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JSCC museum highlights witches through the ages

By JOYANNA LOVE/ Senior Staff Writer

Research at Jefferson State Community College Chilton-Clanton took an eerie turn this semester as students in history and English classes worked on projects related to perceptions of witchcraft and related themes throughout history.

English students took themes from works of literature involving witches and compared them to modern movies or TV shows.

“The U.S. History class looked at specific elements of the Salem Witch Trials,” instructor David McRae said. “The Western Civ classes looked at witchcraft throughout history, excluding Salem.”

History students worked in groups of two to complete the project.

“It was actually really great because it was such a broad category,” McRae said. “I had students who looked at witch trials in different countries. I had some that looked at causes of witchcraft, some of them looking at some of the more traditional ideas, such as religion or societal conflict, some of them went outside the box with issues with bread and germs and things that might cause mental illness or cause hysteria.”

Student David Gentry said his group chose to research witch hunter Matthew Hopkin.

“I liked that there was a lot of leeway and creativity that we were able to put into making the poster,” Gentry said.

Gentry drew two images for the display.

“As far as the research is concerned, I found it interesting to learn about someone that is not typically talked about as much,” Gentry said.

He said the group was able to find information in encyclopedias and college journals.

“Not a whole lot is known about his early life,” Gentry said.

However, he thinks as the group researches more they will be able to find more detailed information.

The history museum displays in the college lobby show only a portion of the research students have done on the subject and are a part of a larger research presentation they will be doing toward the end of the semester.

English students had a choice whether to complete the project individually or in a group.

“It really made me excited to see them connect something that they really enjoy in pop culture to the readings they have done in class,” Associate Dean and English instructor Ashley Kitchens said.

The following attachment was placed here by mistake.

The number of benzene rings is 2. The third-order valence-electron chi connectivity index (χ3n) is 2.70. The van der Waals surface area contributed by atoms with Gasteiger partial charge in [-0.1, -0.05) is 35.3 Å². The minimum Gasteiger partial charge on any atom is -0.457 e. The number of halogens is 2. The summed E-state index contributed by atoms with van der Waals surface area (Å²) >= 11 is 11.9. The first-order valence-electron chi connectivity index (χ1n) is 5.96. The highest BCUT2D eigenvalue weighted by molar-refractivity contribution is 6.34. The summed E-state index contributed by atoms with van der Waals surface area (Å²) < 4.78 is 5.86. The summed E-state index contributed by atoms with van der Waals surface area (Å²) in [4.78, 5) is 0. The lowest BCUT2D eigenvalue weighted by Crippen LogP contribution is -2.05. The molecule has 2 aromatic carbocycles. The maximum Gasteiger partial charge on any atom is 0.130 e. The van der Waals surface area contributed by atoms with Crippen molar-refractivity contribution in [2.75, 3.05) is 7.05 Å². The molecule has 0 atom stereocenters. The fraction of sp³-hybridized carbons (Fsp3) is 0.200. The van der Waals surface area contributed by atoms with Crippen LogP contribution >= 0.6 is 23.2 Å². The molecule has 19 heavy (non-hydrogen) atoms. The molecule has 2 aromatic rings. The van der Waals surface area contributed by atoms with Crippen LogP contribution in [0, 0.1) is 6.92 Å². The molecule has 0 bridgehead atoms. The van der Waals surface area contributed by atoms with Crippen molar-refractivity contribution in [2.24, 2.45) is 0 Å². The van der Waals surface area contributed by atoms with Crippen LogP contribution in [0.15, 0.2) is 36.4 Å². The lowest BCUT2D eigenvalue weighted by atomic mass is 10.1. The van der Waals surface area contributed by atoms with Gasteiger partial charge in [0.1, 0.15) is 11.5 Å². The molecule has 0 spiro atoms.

The projects involved comparing and contrasting how specific themes were represented in the works.

Student Raylee Pfieffer chose to work on the project by herself. In her project, she explored the theme of family in “Giles Corey, Yeoman” and the magna/anime “Kimetsu No Yaiba: Demon Slayer.”

She said she wanted to pick something different that not everyone would have seen.

“The family in Giles Corey was more … distraught,” Pfieffer said. “They were more of a corrupt family. There was a lack of trust. With the Demon Slayer, there was a very strong bond between one another.”

She explored the psychology of family relations for her project.

Pfieffer said challenges were finding family interaction in “Giles Corey, Yeoman” and locating resources.

She said she enjoyed working with “Demon Slayer” and relating it to the witches in “Giles Corey.”

Students Aaron Binion, Kelly Acosta, Mason Dennis and Virginia Johnston were in a group researching the theme on sexuality in “Giles Corey, Yeoman” and the series “Chilling Adventures of Sabrina,” whose main character is a witch. Binion said his part of the research was watching the show and documenting “the witches and their sexual powers.”

“I watched a couple of the episodes and connected the way they dress, act and how they express themselves (sexually)” and compared it to witches in ‘Giles Corey, Yeoman,’” Binion said.

Acosta said “Giles Corey, Yeoman” is set in the time period of the Salem Witch trials. She said during this Puritan era sexuality was not discussed as much as it is today.

“In 1692, they (witches) use more of their youth, so it’s not really sexual,” Acosta said.

Perceptions of witchcraft in each of the fiction works was also explored. Binion said it is more accepted in “Chilling Adventures of Sabrina” than in “Giles Corey, Yeoman.”

“Through their sexuality, they would gain power and attention (in Sabrina),” Acosta said.

Dennis wrote about the setting for the fiction works and the symbolism that was used alluding to women. He said he used resources from the Jeff State library.

“It was a very interesting portion that I had to write,” Dennis said.

Scheduling time to work together on the project and put the display board together proved to be a challenge. Decorating the board was one of the group’s favorite parts. Binion said he enjoyed writing about the show characters.

The projects were on display the week of Halloween and will be open to the public in the college lobby Nov. 1 from 8 a.m. to 4 p.m.